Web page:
The list is actually pretty short as far as safety equipment
requirements. Though it's easy to argue that everything in the list is for safety
. It's just not all about dedicated gear
. It covers how things have to be in many cases. They often represent the most dangerous things. Especially with gasoline engines. Blowing up is likely to cause death.
Of the required door prizes these come to mind:
USCG Flare kit (not expired)
Sound making device (you are too short to require a bell)
PFD's at 1 per person aboard
One throwable float for someone in the water
2 small fire extinguishers for a boat your size
The posted palcards are not really safety
. The nav lights I don't see as a safety equpiment more of a requirement of configuration. You wou;dn't want to run at night without them in any situation. There are others related to regualtions on propane storage
containment and some of the rest of things that are considered not for "required equipment". Personally, I think the list of required safety equipment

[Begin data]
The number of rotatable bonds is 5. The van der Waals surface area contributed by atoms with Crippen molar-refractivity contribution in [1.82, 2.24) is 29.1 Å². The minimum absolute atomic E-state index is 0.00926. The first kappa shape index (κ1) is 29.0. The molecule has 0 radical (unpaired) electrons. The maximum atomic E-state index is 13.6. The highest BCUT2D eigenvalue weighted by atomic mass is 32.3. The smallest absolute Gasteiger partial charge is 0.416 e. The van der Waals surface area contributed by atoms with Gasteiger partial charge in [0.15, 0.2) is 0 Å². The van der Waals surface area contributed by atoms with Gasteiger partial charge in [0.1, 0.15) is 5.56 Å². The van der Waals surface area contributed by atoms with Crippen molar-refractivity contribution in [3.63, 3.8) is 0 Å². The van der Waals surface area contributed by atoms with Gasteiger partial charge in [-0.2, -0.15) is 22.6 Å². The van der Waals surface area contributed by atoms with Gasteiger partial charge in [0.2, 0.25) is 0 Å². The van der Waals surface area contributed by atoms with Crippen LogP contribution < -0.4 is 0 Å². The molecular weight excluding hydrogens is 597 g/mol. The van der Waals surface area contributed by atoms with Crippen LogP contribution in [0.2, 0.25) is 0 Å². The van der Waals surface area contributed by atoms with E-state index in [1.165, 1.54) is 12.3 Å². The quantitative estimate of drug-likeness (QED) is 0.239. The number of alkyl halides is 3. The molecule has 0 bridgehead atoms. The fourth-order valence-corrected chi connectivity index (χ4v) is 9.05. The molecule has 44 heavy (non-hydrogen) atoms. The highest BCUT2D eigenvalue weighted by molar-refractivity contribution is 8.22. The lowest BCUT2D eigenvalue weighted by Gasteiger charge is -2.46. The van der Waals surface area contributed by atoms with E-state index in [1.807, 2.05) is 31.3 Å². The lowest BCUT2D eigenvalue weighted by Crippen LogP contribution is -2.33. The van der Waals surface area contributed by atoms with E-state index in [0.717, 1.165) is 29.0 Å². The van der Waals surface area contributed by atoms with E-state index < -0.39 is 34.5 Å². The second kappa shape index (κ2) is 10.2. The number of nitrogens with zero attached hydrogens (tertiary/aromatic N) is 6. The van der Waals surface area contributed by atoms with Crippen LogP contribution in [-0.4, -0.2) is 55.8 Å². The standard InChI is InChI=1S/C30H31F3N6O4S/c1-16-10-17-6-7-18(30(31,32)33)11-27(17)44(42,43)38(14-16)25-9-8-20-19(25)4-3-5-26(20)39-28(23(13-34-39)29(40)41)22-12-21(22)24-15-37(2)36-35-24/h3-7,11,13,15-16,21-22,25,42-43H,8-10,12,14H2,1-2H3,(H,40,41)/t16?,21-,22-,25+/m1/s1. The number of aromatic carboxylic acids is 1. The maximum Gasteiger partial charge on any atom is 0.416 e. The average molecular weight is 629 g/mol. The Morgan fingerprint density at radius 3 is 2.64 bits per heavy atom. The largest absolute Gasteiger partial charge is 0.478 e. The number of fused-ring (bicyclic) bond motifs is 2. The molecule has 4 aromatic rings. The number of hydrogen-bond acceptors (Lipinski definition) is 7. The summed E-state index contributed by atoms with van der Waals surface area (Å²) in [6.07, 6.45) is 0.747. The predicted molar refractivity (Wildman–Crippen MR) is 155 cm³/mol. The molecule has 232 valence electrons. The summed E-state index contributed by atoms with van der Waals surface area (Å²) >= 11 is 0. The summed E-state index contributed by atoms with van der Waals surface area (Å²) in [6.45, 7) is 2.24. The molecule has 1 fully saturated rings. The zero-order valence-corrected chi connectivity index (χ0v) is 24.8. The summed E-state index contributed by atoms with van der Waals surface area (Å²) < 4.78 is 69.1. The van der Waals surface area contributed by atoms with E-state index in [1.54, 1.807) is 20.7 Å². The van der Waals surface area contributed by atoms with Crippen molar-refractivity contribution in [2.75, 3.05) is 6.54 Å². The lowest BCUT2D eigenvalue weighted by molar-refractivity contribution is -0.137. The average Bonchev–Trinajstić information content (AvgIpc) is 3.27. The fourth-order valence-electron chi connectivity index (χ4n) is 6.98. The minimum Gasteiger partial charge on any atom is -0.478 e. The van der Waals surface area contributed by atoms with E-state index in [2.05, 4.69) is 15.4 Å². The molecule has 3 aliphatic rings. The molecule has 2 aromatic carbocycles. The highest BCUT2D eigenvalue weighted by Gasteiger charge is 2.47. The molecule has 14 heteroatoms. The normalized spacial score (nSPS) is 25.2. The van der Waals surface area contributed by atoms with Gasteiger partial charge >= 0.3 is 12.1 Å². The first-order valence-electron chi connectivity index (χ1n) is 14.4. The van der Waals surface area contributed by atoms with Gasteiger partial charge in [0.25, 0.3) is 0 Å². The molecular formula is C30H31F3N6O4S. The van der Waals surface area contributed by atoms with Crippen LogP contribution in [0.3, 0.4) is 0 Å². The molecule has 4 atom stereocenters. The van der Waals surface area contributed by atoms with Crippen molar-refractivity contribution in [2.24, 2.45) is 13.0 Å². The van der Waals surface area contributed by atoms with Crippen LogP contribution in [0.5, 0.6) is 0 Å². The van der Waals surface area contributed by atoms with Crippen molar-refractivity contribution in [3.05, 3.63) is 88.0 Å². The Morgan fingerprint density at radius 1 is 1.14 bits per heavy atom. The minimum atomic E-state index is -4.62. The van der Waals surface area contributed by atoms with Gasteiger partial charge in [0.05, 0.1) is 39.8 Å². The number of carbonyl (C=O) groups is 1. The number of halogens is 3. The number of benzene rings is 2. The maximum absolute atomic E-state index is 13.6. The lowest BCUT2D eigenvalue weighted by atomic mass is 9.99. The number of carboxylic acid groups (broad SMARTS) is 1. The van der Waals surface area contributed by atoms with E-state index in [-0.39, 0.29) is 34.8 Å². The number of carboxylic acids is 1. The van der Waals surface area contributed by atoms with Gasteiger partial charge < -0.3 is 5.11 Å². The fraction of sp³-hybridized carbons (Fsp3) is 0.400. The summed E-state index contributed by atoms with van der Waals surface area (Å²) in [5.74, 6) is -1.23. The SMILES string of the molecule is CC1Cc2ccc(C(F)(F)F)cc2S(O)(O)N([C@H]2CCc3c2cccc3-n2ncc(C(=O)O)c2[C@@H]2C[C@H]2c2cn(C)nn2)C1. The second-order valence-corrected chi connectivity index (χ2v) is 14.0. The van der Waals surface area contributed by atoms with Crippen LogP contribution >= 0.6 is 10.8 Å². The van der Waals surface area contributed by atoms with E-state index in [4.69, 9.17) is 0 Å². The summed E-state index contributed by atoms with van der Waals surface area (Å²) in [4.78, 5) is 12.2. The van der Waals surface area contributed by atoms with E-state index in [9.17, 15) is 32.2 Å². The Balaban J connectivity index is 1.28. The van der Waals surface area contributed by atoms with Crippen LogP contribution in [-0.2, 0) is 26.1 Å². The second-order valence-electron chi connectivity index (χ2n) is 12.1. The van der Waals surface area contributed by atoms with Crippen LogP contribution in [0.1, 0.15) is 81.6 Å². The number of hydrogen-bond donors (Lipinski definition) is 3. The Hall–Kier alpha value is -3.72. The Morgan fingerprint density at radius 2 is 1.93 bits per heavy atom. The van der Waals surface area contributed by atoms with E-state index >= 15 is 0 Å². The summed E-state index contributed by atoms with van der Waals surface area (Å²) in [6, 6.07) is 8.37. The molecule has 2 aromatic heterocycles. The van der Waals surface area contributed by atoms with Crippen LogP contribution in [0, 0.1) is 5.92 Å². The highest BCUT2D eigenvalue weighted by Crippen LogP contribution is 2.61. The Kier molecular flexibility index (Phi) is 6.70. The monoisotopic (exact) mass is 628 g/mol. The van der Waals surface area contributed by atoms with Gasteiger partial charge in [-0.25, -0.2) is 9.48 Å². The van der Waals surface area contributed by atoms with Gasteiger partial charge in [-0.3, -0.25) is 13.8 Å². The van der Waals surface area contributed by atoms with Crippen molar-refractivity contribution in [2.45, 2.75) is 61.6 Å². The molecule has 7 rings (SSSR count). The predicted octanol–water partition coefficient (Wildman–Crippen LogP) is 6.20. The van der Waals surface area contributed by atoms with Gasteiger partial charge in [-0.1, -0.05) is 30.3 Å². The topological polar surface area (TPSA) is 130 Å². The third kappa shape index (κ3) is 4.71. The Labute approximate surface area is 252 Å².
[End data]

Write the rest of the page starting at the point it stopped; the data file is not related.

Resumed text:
is pretty minimal.
In terms of what you really need I think you could start with all those but you need a lot more if you expect to be out for more than a day trip. Proper operation includes things that cross over into being safe as well. If you are thinking in terms of safety you have to look at almost anything on the boat in terms of if it operates properly or presents any issues that might encourage injury. Of the required items I have it doubled or better as far as the number of things. I find 4 extinguishers works well for the layout so that both day and night situations have them within reach almost evrywhere.
You can also get a USCG Auxiliary safety inspection
free and they can even help you figure out what deficiencies you have as well as ways to remedy them. A USCG Aux. member
at the end of the street here does all the boats in our marina each year. It is amazing that going over them all usually kicks up a few items or issues evry year.
You can also find a list from your state as well as the USCG list.